IDEAS home Printed from https://ideas.repec.org/
MyIDEAS: Login to save this article or follow this journal

Does downward nominal wage rigidity dampen wage increases?

  • Stüber, Heiko
  • Beissinger, Thomas

Focusing on the compression of wage cuts, many empirical studies find a high degree of downward nominal wage rigidity (DNWR). However, the resulting macroeconomic effects seem to be surprisingly weak. This contradiction can be explained within an intertemporal framework in which DNWR not only prevents nominal wage cuts but also induces firms to compress wage increases. We analyze whether a compression of wage increases occurs when DNWR is binding by applying Unconditional Quantile Regression and Seemingly Unrelated Regression to a dataset comprising more than 169 million wage changes. We find evidence of a compression of wage increases and only very small effects of DNWR on average real wage growth. The results indicate that DNWR does not provide a strong argument against low inflation targets.

If you experience problems downloading a file, check if you have the proper application to view it first. In case of further problems read the IDEAS help page. Note that these files are not on the IDEAS site. Please be patient as the files may be large.

File URL: http://www.sciencedirect.com/science/article/pii/S0014292112000311
Download Restriction: Full text for ScienceDirect subscribers only

As the access to this document is restricted, you may want to look for a different version under "Related research" (further below) or search for a different version of it.

Article provided by Elsevier in its journal European Economic Review.

Volume (Year): 56 (2012)
Issue (Month): 4 ()
Pages: 870-887

as
in new window

Handle: RePEc:eee:eecrev:v:56:y:2012:i:4:p:870-887
Contact details of provider: Web page: http://www.elsevier.com/locate/eer

References listed on IDEAS
Please report citation or reference errors to , or , if you are the registered author of the cited work, log in to your RePEc Author Service profile, click on "citations" and make appropriate adjustments.:

as in new window
  1. David Card & Dean Hyslop, 1995. "Does Inflation 'Grease the Wheels of the Labor Market'?," Working Papers 735, Princeton University, Department of Economics, Industrial Relations Section..
  2. Michael W. L. Elsby, 2005. "Evaluating the Economic Significance of Downward Nominal Wage Rigidity," CEP Discussion Papers dp0704, Centre for Economic Performance, LSE.
  3. Dickens, William T. & Götte, Lorenz & Groshen, Erica L. & Holden, Steinar & Messina, Julián & Schweitzer, Mark E. & Turunen, Jarkko & Ward-Warmedinger, Melanie E., 2006. "How Wages Change: Micro Evidence from the International Wage Flexibility Project," IZA Discussion Papers 2487, Institute for the Study of Labor (IZA).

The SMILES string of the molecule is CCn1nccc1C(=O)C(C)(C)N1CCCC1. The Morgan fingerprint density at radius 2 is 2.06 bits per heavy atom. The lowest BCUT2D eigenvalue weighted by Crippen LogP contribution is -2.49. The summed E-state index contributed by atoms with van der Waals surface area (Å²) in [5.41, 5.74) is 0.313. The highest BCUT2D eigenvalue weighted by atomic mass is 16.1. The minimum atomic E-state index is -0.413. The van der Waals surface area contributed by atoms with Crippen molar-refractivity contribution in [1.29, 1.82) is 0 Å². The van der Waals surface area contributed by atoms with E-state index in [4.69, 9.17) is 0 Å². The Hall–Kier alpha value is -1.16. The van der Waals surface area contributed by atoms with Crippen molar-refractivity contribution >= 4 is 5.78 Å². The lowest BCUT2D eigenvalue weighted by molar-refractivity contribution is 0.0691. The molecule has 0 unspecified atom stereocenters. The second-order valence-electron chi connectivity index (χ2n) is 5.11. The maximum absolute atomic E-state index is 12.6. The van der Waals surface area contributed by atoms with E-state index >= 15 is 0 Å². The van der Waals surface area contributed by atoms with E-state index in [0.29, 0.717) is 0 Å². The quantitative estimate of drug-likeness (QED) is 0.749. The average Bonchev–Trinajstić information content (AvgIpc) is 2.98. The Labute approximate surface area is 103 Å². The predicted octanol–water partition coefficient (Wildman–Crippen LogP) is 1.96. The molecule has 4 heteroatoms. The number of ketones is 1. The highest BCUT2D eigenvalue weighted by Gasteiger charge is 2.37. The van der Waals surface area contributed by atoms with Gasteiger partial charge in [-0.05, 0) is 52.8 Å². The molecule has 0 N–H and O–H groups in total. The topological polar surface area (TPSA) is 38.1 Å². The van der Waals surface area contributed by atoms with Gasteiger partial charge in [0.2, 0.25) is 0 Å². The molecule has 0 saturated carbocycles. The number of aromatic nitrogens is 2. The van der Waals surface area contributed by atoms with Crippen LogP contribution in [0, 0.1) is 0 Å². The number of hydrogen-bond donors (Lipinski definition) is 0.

4. Cornelißen, Thomas & Hübler, Olaf & Schneck, Stefan, 2007. "Cyclical Effects on Job-to-Job Mobility: An Aggregated Analysis on Microeconomic Data," Hannover Economic Papers (HEP) dp-371, Leibniz Universität Hannover, Wirtschaftswissenschaftliche Fakultät.
  5. MacLeod, W Bentley & Malcomson, James M, 1993. "Investments, Holdup, and the Form of Market Contracts," American Economic Review, American Economic Association, vol. 83(4), pages 811-37, September.
  6. Knoppik, Christoph & Beissinger, Thomas, 2005. "Downward Nominal Wage Rigidity in Europe: An Analysis of European Micro Data from the ECHP 1994-2001," IZA Discussion Papers 1492, Institute for the Study of Labor (IZA).
  7. repec:cup:cbooks:9780521845731 is not listed on IDEAS
  8. Holden, Steinar & Wulfsberg, Fredrik, 2005. "Downward Nominal Wage Rigidity in the OECD," Memorandum 10/2005, Oslo University, Department of Economics.
  9. Junttila, Juha, 2001. "Structural breaks, ARIMA model and Finnish inflation forecasts," International Journal of Forecasting, Elsevier, vol. 17(2), pages 203-230.
  10. Erica L. Groshen & Mark E. Schweitzer, 1997. "Identifying inflation's grease and sand effects in the labor market," Staff Reports 31, Federal Reserve Bank of New York.
  11. Christoph Knoppik & Thomas Beissinger, 2003. "How Rigid are Nominal Wages? Evidence and Implications for Germany," Scandinavian Journal of Economics, Wiley Blackwell, vol. 105(4), pages 619-641, December.